Even though she looks absolutely stunning in the photo as-is, the painting I envision is something much less conventional - something as unique and vivid as her music. To make this portrait our own, we'll use our artistic license to reimagine it with deep contrast and a vivid color palette.
Create the Sketch
A great painting starts with a great sketch. It allows us to lay out our composition before ever touching brush to canvas. And because acrylic paints are translucent, the sketch will show through the initial layers of paint, providing a guide as we develop our painting. So taking the time to create a detailed sketch is well worth the effort.
If this feels like a challenging composition to draw freehand, you may find it helpful to lightly pencil a grid onto the canvas and a matching grid onto the reference image. This makes it easier to locate objects within the scene.
We start by blocking in the major contours with our HB pencil - the basic edges of the face, hair, and neck. Then we continue to add more detail - the eyes, nose, and mouth, details within the hair, and the necklace.
Once the contours are complete, we trace over them with an ultra-fine-point permanent marker. This ensures that our contours have enough contrast to show through the initial layers of paint. To give form to our contours, we shade the midtones of our composition using the same HB pencil. And we shade the shadows using a fine-point permanent marker.
Here is the finished sketch:
Apply the Midtone
With the sketch complete, we're ready to start applying some color. At this stage, we're not concerned with detail. We only want to set the overall tone and temperature of the painting.
If you plan to display your painting without a frame, I recommend painting the edges of the canvas with Mars Black.
The first layer of paint that we apply to our composition is a translucent glaze of Naples Yellow to create a warm midtone value.
This midtone value sets the overall tone and temperature of the painting. It will also serve as a convenient reference point as we work to develop warmer/cooler and darker/lighter values later on. This layer is typically referred to as the underpainting.
To create a smooth glaze, we add only a little bit of water to the Naples Yellow to reduce its opacity. We then load a small amount of the mixture into a 3/4in filbert brush and apply a thin layer over the entire composition.
The contours and shadows that we shaded with permanent marker should remain clearly visible through the midtone value.
If coverage appears a little thin after the first pass, we can wait for the initial glaze to dry and add another layer by repeating the same process. The desire is to create a meaningful base of color while allowing the sketch to continue to show through.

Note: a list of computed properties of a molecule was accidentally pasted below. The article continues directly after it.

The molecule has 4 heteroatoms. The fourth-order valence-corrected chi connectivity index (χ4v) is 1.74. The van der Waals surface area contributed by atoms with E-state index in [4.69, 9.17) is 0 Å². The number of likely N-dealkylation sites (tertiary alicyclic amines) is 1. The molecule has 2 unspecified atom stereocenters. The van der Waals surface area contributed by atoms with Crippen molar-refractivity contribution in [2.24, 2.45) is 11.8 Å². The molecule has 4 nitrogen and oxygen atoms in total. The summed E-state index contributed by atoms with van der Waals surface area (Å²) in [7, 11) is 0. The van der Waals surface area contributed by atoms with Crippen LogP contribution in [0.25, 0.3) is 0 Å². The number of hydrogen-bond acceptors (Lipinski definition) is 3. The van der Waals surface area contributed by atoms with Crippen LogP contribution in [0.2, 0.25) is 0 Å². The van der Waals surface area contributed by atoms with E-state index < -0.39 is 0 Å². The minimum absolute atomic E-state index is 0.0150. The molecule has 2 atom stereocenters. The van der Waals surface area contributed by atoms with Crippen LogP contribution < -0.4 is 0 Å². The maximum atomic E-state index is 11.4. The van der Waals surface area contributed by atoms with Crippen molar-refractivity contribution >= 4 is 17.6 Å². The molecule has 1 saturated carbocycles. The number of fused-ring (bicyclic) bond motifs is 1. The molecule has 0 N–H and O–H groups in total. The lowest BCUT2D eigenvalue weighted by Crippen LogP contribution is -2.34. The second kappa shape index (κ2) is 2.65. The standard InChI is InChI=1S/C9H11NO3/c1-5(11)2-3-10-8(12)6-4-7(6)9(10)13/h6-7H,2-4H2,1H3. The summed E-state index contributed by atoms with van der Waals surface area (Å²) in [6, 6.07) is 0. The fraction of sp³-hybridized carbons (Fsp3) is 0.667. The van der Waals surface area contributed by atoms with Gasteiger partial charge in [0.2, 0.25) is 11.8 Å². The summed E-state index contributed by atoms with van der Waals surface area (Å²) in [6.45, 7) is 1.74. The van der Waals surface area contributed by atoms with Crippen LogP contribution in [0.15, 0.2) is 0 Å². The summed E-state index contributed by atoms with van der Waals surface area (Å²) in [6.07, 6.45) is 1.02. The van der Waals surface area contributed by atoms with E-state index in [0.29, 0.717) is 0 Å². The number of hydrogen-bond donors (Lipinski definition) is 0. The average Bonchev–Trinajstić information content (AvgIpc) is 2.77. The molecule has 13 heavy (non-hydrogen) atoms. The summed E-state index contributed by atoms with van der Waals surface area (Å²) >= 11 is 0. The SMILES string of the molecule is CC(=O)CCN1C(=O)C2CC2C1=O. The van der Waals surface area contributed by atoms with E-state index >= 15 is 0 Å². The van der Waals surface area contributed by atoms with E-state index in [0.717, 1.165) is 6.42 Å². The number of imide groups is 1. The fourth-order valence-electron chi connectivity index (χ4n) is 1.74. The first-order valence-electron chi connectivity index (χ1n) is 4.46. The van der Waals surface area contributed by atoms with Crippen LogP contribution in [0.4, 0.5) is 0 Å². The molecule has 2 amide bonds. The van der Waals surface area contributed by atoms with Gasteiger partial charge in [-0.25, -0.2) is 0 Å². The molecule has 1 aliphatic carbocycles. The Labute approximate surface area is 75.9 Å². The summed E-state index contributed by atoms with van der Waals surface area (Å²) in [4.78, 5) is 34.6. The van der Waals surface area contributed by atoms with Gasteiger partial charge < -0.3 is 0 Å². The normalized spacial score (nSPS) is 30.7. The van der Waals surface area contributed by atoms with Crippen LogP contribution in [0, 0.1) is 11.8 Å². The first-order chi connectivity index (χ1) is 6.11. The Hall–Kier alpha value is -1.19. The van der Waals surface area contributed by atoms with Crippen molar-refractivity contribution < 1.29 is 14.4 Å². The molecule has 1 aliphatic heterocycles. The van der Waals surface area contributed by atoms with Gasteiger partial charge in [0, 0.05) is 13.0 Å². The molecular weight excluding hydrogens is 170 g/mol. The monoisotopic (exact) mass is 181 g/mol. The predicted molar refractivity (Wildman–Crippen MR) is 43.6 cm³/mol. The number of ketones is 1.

Here is the painting with the midtone applied:
Develop the Highlights
With the midtone applied, we are ready to start adding contrast to our portrait. The darker areas of the sketch still show through rather prominently. But the lighter areas have assumed the midtone value. So let's begin by developing the highlights throughout the composition.
For this step, we add one gradient to our palette:
First we block in the largest and lightest areas with Titanium White using a 3/4in filbert brush. This layer of paint should be thick and opaque to cover the midtone beneath.
While these areas are still wet, we want to give form to the face by softening the transition between highlights and midtones. We do this by blending outward using values toward the Naples Yellow end of our gradient.
As we encounter facial features like the eyes, nose, mouth, and necklace, we switch to smaller and smaller brushes to work around those areas. First we switch from our 3/4in filbert to a #8 filbert. Then from our #8 filbert to a #4 filbert. And finally from our #4 filbert to a #4 round to produce fine details like the whites of the eyes and highlights on the lips.
As we give form to the face, we want to make sure that we're not blending all edges equally. Surfaces that gently curve away from the light source will have a very soft transition between highlights and midtones. Contours that face the light source will retain hard edges. And edges where the hair overlaps the background will be somewhere in between.
Here is the painting with the highlights developed:
With the shadows, midtones, and highlights now clearly defined in our portrait, we're ready to make the bold color selections that will give this painting a really unique style.
For this step, we add one gradient to our palette: